1983: The World’s First Silver Panda
Struck in 27 grams of 90% silver, the first Silver Panda was struck with a mirrored Proof finish. The design of a mother Panda feeding her son comes from designer Yu Min, and won the “Best Silver Coin of 1983” award. 

1987 & 1989: Beyond Gold and Silver
In 1987, Chen Jian returned to design the first-ever Platinum Panda. Two years later, the first Palladium Panda was minted in response to the massive increase in Palladium values. Both were struck in extremely limited quantities, leaving Gold and Silver as the top sellers in the China Panda series. 

1989: Meet the New Silver Bullion Panda
1989 also saw the first non-proof Silver Panda coins. These Brilliant Uncirculated bullion pieces had a relatively massive mintage of a quarter-million pieces, and were quickly snapped up by collectors. Purity, weight and diameter all increased to what they are today—and the maximum mintage continues to rise! 

2016: Enter the Metric System
In 2016, the series transitioned from imperial units (ounces) to metric units (grams). Rather than being struck in one Troy ounce, the flagship Gold and Silver Pandas were struck in 30 grams of 99.9% gold or silver. The change proved immensely popular, and the mint has never ooked back. 

2019: A Secret Revealed
Thanks to a surprising discovery, collectors in 2019 were finally able to secure full coin sets graded and sealed with labels identifying their mint of origin—a mystery that has frustrated collectors for decades, as the China Mint does not use mint marks to identify where each coin was struck! 

2019 is also the first time that the China Mint revealed the Panda Coin Design a few weeks ahead of the official release. From the 2019 design, the Mint started a ten-year Panda coin design series.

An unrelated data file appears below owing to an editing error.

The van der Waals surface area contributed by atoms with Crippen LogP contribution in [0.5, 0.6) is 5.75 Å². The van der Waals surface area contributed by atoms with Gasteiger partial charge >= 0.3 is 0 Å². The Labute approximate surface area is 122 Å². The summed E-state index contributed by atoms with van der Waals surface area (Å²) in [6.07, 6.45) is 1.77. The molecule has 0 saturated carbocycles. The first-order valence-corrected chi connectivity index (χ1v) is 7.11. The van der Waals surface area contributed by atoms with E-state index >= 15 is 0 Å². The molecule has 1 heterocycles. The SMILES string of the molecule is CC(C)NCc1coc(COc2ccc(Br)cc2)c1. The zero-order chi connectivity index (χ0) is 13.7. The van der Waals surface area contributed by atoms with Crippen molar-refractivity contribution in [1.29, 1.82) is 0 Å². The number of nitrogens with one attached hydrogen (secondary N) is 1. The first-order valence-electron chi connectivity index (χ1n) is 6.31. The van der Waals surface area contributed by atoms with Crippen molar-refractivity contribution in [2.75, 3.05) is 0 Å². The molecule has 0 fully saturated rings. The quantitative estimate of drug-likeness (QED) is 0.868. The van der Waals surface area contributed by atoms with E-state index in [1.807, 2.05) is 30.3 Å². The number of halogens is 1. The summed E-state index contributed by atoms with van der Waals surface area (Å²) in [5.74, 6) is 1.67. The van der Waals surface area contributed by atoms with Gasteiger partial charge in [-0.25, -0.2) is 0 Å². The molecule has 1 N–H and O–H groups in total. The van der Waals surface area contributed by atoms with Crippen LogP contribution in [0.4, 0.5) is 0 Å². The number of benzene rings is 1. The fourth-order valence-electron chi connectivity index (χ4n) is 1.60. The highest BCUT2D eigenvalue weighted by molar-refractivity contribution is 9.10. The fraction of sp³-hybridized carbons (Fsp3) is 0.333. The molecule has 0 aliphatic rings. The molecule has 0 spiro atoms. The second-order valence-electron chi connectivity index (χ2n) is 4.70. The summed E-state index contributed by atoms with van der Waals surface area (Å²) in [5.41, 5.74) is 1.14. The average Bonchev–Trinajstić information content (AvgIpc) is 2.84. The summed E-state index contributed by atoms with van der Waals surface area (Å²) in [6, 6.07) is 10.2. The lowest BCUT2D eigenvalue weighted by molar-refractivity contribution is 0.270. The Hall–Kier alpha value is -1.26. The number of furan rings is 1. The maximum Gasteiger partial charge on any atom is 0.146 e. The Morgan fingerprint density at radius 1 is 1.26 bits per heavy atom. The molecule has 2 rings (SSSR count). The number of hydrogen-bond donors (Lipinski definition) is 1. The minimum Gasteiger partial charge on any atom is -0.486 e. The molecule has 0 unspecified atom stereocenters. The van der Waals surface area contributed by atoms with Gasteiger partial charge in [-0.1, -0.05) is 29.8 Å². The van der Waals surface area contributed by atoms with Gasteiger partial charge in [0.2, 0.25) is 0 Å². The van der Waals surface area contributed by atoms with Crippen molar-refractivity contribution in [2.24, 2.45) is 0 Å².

Struck at Three China Mints 

There are several mints that produce the China Panda series. The Shenyang and Shanghai Mints were the first to strike the coins. In 1998, the Shenzhen Guobao Mint also began production on the China Panda series, However, unlike most coins struck by the U.S. Mint, Chinese Mints do not use mint marks to identify where each coin was struck.

Shenyang Mint
Of the three Chinese government mints that strike China Panda coins, the Shenyang Mint has the longest history. Founded by the Qing Dynasty in 1896, Shenyang remains the largest mint in China to produce circulating and commemorative coins and bars. Renowned for its advanced technology and world-class designers, the Shenyang Mint produces half of all modern Chinese coins. In 1982, the mint struck the first-ever Chinese coin to win an international award. 

Shanghai Mint
The Shanghai Mint began operations in 1920. One of the most important mints in China, Shanghai’s main building is a replica of the U.S. Mint facility in Philadelphia. Appropriate, as the Shanghai Mint used striking machines previously used by Philadelphia. Today, the Shanghai Mint is known as the producer of the legendary China Panda Series, the Dragon & Phoenix series and the popular Chinese Lunar coins. In 2008, many master artists and engravers came together in Shanghai to strike the gold, silver and bronze medals for the 2008 Beijing Olympics, which featured rings of jade. 

Shenzhen Mint
While many collectors are not directly familiar with the name of the Shenzhen Guobao Mint, they are certainly familiar with the coins and commemoratives this mint has struck. The Shenzhen Mint now strikes more China Panda coins than any other Chinese mint, as well as a wide variety of other coins and commemoratives, including the Moon Festival Panda series and “Show Panda” coins struck for coin shows around the world.